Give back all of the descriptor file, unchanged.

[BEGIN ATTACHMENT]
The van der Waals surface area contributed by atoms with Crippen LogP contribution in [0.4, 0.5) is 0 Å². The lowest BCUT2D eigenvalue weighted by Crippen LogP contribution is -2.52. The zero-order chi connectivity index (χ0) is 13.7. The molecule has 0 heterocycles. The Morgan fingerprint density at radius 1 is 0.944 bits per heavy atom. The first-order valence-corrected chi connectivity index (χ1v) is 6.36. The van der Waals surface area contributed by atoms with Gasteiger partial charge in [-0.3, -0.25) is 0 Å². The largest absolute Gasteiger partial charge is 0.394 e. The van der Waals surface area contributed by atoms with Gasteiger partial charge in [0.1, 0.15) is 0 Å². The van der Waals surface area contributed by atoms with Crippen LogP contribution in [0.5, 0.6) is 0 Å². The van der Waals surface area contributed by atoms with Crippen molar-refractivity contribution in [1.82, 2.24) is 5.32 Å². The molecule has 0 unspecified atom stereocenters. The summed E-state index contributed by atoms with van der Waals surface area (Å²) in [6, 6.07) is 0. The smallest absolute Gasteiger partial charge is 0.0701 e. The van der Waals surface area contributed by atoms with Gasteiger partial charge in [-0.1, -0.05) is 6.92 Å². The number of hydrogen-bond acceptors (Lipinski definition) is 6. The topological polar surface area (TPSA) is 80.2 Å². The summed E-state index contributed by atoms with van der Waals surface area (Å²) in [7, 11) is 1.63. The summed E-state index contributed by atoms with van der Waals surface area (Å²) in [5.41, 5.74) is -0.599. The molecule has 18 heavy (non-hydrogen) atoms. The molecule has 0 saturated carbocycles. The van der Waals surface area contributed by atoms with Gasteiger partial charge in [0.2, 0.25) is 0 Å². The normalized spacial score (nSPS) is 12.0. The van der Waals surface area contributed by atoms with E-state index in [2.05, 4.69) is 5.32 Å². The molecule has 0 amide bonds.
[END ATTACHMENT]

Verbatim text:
The van der Waals surface area contributed by atoms with Crippen LogP contribution in [0.4, 0.5) is 0 Å². The lowest BCUT2D eigenvalue weighted by Crippen LogP contribution is -2.52. The zero-order chi connectivity index (χ0) is 13.7. The molecule has 0 heterocycles. The Morgan fingerprint density at radius 1 is 0.944 bits per heavy atom. The first-order valence-corrected chi connectivity index (χ1v) is 6.36. The van der Waals surface area contributed by atoms with Gasteiger partial charge in [-0.3, -0.25) is 0 Å². The largest absolute Gasteiger partial charge is 0.394 e. The van der Waals surface area contributed by atoms with Gasteiger partial charge in [0.1, 0.15) is 0 Å². The van der Waals surface area contributed by atoms with Crippen LogP contribution in [0.5, 0.6) is 0 Å². The van der Waals surface area contributed by atoms with Crippen molar-refractivity contribution in [1.82, 2.24) is 5.32 Å². The molecule has 0 unspecified atom stereocenters. The summed E-state index contributed by atoms with van der Waals surface area (Å²) in [6, 6.07) is 0. The smallest absolute Gasteiger partial charge is 0.0701 e. The van der Waals surface area contributed by atoms with Gasteiger partial charge in [-0.1, -0.05) is 6.92 Å². The number of hydrogen-bond acceptors (Lipinski definition) is 6. The topological polar surface area (TPSA) is 80.2 Å². The summed E-state index contributed by atoms with van der Waals surface area (Å²) in [7, 11) is 1.63. The summed E-state index contributed by atoms with van der Waals surface area (Å²) in [5.41, 5.74) is -0.599. The molecule has 18 heavy (non-hydrogen) atoms. The molecule has 0 saturated carbocycles. The van der Waals surface area contributed by atoms with Gasteiger partial charge in [0.2, 0.25) is 0 Å². The normalized spacial score (nSPS) is 12.0. The van der Waals surface area contributed by atoms with E-state index in [2.05, 4.69) is 5.32 Å². The molecule has 0 amide bonds.